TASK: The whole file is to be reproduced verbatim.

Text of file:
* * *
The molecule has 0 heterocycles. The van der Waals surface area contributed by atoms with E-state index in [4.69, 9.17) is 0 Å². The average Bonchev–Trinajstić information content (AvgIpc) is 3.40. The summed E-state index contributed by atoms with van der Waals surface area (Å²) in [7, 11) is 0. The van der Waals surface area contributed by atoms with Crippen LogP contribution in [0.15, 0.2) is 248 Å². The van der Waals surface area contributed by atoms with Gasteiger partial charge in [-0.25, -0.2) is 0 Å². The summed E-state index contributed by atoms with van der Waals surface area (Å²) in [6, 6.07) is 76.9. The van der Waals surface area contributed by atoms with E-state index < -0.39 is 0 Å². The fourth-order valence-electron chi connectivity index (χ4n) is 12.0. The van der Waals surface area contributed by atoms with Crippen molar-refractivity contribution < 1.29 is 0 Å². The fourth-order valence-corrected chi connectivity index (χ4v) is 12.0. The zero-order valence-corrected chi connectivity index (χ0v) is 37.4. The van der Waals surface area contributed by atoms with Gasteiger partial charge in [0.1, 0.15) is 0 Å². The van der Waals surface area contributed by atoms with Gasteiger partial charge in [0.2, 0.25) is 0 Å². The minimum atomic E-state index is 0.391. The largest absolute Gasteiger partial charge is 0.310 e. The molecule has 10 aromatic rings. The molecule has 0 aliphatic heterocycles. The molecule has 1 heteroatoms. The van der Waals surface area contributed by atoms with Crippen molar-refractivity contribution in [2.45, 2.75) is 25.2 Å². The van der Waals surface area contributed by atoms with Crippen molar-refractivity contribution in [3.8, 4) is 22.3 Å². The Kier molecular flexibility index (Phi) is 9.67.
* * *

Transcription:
The molecule has 0 heterocycles. The van der Waals surface area contributed by atoms with E-state index in [4.69, 9.17) is 0 Å². The average Bonchev–Trinajstić information content (AvgIpc) is 3.40. The summed E-state index contributed by atoms with van der Waals surface area (Å²) in [7, 11) is 0. The van der Waals surface area contributed by atoms with Crippen LogP contribution in [0.15, 0.2) is 248 Å². The van der Waals surface area contributed by atoms with Gasteiger partial charge in [-0.25, -0.2) is 0 Å². The summed E-state index contributed by atoms with van der Waals surface area (Å²) in [6, 6.07) is 76.9. The van der Waals surface area contributed by atoms with E-state index < -0.39 is 0 Å². The fourth-order valence-electron chi connectivity index (χ4n) is 12.0. The van der Waals surface area contributed by atoms with Crippen molar-refractivity contribution < 1.29 is 0 Å². The fourth-order valence-corrected chi connectivity index (χ4v) is 12.0. The zero-order valence-corrected chi connectivity index (χ0v) is 37.4. The van der Waals surface area contributed by atoms with Gasteiger partial charge in [0.1, 0.15) is 0 Å². The van der Waals surface area contributed by atoms with Gasteiger partial charge in [0.2, 0.25) is 0 Å². The minimum atomic E-state index is 0.391. The largest absolute Gasteiger partial charge is 0.310 e. The molecule has 10 aromatic rings. The molecule has 0 aliphatic heterocycles. The molecule has 1 heteroatoms. The van der Waals surface area contributed by atoms with Crippen molar-refractivity contribution in [2.45, 2.75) is 25.2 Å². The van der Waals surface area contributed by atoms with Crippen molar-refractivity contribution in [3.8, 4) is 22.3 Å². The Kier molecular flexibility index (Phi) is 9.67.